From the Washington Post’s Ombudsman Blog, a frank discussion about the Post’s policy to not disclose a person’s sexual orientation if it is not deemed relevant to the story. Last month middle-school teacher Brian Betts was murdered and the Post held firm on not mentioning his sexual orientation even after the police revealed that it might be connected to his death.
Defining ‘relevant’ is the challenge. It can be relevant if a closeted gay lawmaker promotes anti-gay legislation. And I felt it was relevant to disclose that Betts was gay, especially because the circumstances of his murder were similar to others locally and nationally.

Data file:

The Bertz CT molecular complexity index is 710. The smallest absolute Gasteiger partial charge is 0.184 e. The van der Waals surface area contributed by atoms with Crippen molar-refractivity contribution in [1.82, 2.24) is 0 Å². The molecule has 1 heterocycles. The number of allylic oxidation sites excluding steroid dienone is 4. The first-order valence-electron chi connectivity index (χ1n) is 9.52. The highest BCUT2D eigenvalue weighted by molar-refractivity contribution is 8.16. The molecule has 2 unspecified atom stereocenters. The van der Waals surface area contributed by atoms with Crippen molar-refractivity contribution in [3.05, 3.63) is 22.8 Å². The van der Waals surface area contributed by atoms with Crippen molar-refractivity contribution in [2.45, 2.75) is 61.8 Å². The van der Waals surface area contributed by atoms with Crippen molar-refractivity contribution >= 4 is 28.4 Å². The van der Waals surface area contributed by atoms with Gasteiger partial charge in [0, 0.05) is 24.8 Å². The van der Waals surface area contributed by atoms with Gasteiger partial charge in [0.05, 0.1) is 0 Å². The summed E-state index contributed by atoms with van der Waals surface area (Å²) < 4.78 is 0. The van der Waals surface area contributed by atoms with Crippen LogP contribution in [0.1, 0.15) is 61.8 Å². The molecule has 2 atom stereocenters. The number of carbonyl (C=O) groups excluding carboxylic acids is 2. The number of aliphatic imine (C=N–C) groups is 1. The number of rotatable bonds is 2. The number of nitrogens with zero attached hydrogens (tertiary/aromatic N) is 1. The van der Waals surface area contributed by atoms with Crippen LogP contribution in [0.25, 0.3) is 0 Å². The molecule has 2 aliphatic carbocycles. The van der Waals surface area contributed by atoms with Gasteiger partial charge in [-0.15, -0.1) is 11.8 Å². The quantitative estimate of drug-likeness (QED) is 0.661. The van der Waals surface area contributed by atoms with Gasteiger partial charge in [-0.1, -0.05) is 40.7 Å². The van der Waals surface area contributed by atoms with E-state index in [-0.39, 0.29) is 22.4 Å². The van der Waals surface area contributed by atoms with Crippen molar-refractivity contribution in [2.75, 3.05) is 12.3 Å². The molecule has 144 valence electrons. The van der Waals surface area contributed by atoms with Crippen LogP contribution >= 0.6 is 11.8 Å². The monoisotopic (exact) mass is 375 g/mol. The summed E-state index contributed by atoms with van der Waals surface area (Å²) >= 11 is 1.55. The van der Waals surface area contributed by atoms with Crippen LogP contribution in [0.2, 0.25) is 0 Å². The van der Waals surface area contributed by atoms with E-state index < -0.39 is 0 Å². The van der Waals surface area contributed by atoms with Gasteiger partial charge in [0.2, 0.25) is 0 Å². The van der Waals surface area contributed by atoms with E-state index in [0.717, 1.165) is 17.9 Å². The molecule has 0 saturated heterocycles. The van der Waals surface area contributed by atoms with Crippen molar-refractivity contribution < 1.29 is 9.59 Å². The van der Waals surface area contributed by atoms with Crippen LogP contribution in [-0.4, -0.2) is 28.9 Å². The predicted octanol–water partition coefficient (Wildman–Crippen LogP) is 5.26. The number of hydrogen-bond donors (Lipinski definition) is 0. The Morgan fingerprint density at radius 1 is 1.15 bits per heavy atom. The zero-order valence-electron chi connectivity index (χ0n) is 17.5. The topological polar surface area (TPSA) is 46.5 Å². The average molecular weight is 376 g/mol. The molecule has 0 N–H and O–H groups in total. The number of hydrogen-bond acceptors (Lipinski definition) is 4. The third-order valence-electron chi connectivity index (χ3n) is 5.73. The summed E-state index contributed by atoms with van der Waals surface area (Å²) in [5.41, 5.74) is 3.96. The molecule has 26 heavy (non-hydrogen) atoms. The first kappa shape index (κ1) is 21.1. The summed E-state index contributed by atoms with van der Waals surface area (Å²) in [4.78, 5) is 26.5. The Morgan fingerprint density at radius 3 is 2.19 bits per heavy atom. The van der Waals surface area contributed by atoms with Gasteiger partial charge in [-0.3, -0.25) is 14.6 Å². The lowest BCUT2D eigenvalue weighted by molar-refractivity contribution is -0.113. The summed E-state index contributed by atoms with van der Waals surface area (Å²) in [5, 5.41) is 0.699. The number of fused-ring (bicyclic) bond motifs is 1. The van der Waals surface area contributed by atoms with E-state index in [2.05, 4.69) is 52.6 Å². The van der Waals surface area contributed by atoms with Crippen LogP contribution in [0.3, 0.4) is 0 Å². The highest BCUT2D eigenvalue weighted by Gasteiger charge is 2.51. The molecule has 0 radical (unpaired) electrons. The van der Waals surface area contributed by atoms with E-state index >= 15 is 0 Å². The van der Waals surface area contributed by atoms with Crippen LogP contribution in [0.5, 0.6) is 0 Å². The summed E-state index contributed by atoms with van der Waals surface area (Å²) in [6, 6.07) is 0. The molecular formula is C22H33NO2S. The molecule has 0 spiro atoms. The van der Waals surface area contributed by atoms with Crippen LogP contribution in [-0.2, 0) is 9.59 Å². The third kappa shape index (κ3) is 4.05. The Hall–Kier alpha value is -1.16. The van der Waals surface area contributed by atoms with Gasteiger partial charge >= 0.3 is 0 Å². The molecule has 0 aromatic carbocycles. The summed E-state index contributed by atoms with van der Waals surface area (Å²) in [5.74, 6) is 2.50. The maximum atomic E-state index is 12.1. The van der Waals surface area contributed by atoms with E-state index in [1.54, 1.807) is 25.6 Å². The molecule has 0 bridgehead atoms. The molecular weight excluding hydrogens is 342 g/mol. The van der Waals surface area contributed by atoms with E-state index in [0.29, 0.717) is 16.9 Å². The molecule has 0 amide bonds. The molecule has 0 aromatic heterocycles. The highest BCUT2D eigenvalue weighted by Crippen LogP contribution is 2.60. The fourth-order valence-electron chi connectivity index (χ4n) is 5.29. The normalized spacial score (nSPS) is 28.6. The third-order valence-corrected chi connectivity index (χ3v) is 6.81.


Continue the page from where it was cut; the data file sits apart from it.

Full story at this link…
Advancing the story takes a look at the work of Alicia Shepard, ombudsman for National Public Radio (NPR).
While summing up Shepard’s approach to the role, the post raises an interesting point about transparency/the role of the ombudsman at a time of dwindling newsroom resources:
“It’s no doubt hard to justify spending money on an ombudsman when the newsroom budget is being slashed. And it’s easy to dismiss an ombudsman’s defense of his value as simply self-interest. But there’s a difference between having citizens point out errors and flaws, and having an independent observer inside a news organization with ‘a hall pass and a platform,’ as New York Times executive editor Bill Keller describes an ombudsman,” writes ATS.
What price transparency? Or can readers pointing out corrections and clarifications be better used at a time of limited resources?
Full post at this link…